In the ’30s the depression was going full blast and the temperatures were also going blast around the century mark and there was a terrible drought going full blast. It didn’t rain for weeks and the dust outside was a foot deep. I heard my mother intensely praying on her knees for rain. I listened to Mama’s petition. In a few days it came a flood. Even the Lord listened to Mama.
I felt the community owed Mama a debt of gratitude for helping break the drought but I suspect others were praying for it too. The swimming pool was a great ally to fight the heat. It was located at the north end of Center Street on the west hill edge of Spring Hollow. The swimming pool was open every day except Sunday, as that was the Lord’s day, and we didn’t break that fourth commandant. It also wasn’t open on Wednesday, as they drained the pool and changed the water. On Thursdays the water was frigid, too cold to swim in.
On the way to the pool we would stop at the ice house for ice to chew on. The ice house was the last thing on north Center Street. The ice house was a foreboding looking building with no windows and no paint.
Summer is about reunions and picnics. When I was little, we had picnics all the time. Family picnics included sometimes my 54 first cousins. There were so many second cousins that I couldn’t count them.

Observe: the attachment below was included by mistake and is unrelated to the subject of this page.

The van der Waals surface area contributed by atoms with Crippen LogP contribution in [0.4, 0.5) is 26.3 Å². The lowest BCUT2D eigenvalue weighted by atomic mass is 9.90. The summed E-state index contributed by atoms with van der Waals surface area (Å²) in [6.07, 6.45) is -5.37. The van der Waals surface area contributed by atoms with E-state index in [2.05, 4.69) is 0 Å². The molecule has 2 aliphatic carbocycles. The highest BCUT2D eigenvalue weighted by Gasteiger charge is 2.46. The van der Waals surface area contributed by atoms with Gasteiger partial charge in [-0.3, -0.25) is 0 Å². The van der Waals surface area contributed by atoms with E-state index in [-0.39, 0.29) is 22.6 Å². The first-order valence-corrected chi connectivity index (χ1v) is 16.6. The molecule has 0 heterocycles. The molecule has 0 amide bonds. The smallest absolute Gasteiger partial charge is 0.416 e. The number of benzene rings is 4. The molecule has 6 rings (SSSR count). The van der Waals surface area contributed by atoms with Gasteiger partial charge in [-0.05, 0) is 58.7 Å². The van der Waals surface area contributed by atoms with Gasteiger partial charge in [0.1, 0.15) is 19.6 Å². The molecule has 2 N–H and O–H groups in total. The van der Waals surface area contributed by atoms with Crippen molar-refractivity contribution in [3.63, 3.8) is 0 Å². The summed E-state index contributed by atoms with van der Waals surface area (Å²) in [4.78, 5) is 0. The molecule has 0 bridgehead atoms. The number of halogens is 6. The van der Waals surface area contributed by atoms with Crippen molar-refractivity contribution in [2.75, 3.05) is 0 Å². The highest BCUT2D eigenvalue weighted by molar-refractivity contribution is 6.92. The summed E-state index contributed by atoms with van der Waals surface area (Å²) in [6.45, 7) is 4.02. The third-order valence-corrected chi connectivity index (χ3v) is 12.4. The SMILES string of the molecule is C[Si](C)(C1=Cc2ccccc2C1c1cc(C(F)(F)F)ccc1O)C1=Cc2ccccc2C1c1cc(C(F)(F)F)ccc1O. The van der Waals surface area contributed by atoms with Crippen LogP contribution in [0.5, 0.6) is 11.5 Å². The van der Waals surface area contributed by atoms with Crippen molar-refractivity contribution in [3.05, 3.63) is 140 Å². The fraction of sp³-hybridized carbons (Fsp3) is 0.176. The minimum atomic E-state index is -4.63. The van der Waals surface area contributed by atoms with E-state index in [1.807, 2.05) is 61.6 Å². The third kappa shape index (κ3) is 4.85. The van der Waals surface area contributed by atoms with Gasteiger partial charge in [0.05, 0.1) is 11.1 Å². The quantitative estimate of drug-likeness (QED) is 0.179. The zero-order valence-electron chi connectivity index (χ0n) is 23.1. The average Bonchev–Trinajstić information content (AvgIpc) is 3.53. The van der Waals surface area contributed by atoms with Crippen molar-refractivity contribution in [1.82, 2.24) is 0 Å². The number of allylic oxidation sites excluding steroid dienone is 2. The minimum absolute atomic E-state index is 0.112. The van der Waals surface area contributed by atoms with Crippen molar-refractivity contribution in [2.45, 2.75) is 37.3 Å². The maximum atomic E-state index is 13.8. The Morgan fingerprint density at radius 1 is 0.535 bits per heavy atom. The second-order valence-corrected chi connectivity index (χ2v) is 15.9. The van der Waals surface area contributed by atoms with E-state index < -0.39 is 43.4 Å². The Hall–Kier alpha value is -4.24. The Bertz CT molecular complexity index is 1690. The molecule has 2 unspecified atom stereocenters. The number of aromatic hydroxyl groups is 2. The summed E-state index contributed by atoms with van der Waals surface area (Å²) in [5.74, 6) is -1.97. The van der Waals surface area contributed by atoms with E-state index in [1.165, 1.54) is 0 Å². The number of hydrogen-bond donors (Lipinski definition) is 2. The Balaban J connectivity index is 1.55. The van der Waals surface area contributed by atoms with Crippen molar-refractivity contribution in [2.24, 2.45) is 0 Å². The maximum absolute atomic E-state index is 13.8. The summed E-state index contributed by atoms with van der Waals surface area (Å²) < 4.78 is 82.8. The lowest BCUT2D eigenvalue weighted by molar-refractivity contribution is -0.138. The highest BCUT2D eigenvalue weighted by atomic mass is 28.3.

I remember when gas was fifteen cents a gallon, a loaf of bread was a nickel, hamburgers were a nickel and Cokes were a nickel. There wasn’t much money going around as nobody had any money.
The time was before refrigerators but everybody had an icebox. On the front of the house, people would hang a sign for the iceman to tell how much ice was needed, ten pounds, or 25 pounds or 50 pounds. Then the iceman cut the ice, picked it up with tongs, carried it around to the unlocked back door and put it in the icebox himself.
Our neighborhood iceman was named Jesse and we used to catch rides on his ice wagon until playmate Dolly’s little toe got run over by the steel rimmed wheel of the ice wagon. Blood was shooting everywhere and Jesse said, “No more rides.”
In today’s world, my daughter Melody showed me a video of her horse playing ball. The ball was a big ball and the frisky horse was nosing, kicking, and side stepping, and waltzing with the ball. All it needed was music. It was the cutest thing I ever saw.